Thursday, December 11, 2008

Avenging your dad and regaining your throne--all via the roll of a die.

I'm not immune to the appeal of computer games. I've got a couple for my laptop (the only computer I own) and I've wasted a lot of time at a local comic book shop, blasting away at Nazis in Call of Duty 2.

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But I still prefer board games to computer games. And if I can't find a live opponent, I'll occassionally break out one of several well-designed solitiare board games I still have kicking around my home.





One of the nifter ones is Barbarian Prince, which was published in 1981. In this game, you play, well, a barbarian prince whose father has been murdered by usurpers. You escape with nothing but your sword and a few gold pieces. You have 10 weeks in which to raise 500 gold pieces in order to hire an army to regain the throne. Take any longer and your enemies have gained too much strength to defeat.

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Each turn represents one day and allows you to move one hex (farther if you have a mount) on the map. Every time you move, you roll dice to check to see if you got lost, then check to see if you encounter something. You also have to buy or hunt for food.

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It's the variety of possible encounters that make the game fun. There's a booklet full of them and each individual encounter can have a number of possible outcomes. You might run into a drawf, for instance. The drawf might then do anything from attack you to join you to simply ignore you.

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Perhaps you spot a herd of wild horses and then have the option of spending a day catching and training one of them. Perhaps you'll be attacked by a pack of wolves. Perhaps you'll run across an isolated farm, then must decide to bypass it, attack and loot it, or simply make nice and maybe buy some food.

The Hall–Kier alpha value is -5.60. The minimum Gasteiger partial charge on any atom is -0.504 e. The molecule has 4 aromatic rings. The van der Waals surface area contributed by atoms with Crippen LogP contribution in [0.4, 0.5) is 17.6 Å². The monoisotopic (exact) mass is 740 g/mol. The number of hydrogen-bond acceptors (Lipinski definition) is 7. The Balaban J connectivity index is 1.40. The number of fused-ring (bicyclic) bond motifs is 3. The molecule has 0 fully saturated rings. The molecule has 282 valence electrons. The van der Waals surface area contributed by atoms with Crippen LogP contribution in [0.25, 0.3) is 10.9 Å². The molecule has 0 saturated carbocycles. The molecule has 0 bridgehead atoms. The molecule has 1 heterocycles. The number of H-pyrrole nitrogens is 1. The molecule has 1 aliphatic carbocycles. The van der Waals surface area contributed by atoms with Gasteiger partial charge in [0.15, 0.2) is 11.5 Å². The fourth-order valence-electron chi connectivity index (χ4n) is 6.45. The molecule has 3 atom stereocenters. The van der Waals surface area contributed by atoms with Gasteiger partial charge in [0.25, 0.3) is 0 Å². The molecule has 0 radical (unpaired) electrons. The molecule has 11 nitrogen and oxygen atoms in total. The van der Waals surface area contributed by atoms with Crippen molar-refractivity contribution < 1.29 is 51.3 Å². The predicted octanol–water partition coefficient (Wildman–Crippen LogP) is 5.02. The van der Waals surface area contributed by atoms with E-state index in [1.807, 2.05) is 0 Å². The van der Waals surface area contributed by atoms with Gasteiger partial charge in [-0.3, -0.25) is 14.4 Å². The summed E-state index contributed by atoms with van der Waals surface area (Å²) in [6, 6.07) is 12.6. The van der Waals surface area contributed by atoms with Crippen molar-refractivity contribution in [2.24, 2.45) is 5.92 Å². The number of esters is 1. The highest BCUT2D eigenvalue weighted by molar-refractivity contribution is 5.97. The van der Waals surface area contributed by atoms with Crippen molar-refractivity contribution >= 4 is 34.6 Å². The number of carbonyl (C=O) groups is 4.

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If you reach a ruins, you can search it for treasure. You may indeed find a treasure. But you might also get attacked by orcs, stumble across a dragon or have an ancient crumbling wall fall on top of you.

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If you reach a town or castle, you can appeal to the local lord for help, but he might just get annoyed with you and toss you in his dungeon. Maybe you'll hear a rumor of a buried treasure or maybe the priestess at a temple will fall in love with you (giving you an opportunity to run off with both her and the temple jewels).

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Sometimes you'll build up a motley crew of followers to help you out. More often than not, though, you'll trudge through the wilderness alone, depending on your wits and your sword to see you through.

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The game is simple in its mechanics and the map is well-designed. A lot of dice rolling is required to generate encounters, but the game overall has real personality to it. Whenever I get in the mood to play, I usually end up running through it 8 or 10 times. It's hard to win--dying a horrible, lonely death is the usual outcome. But that keeps it challenging and, hey, no one ever said being an exiled barbarian prince was easy.

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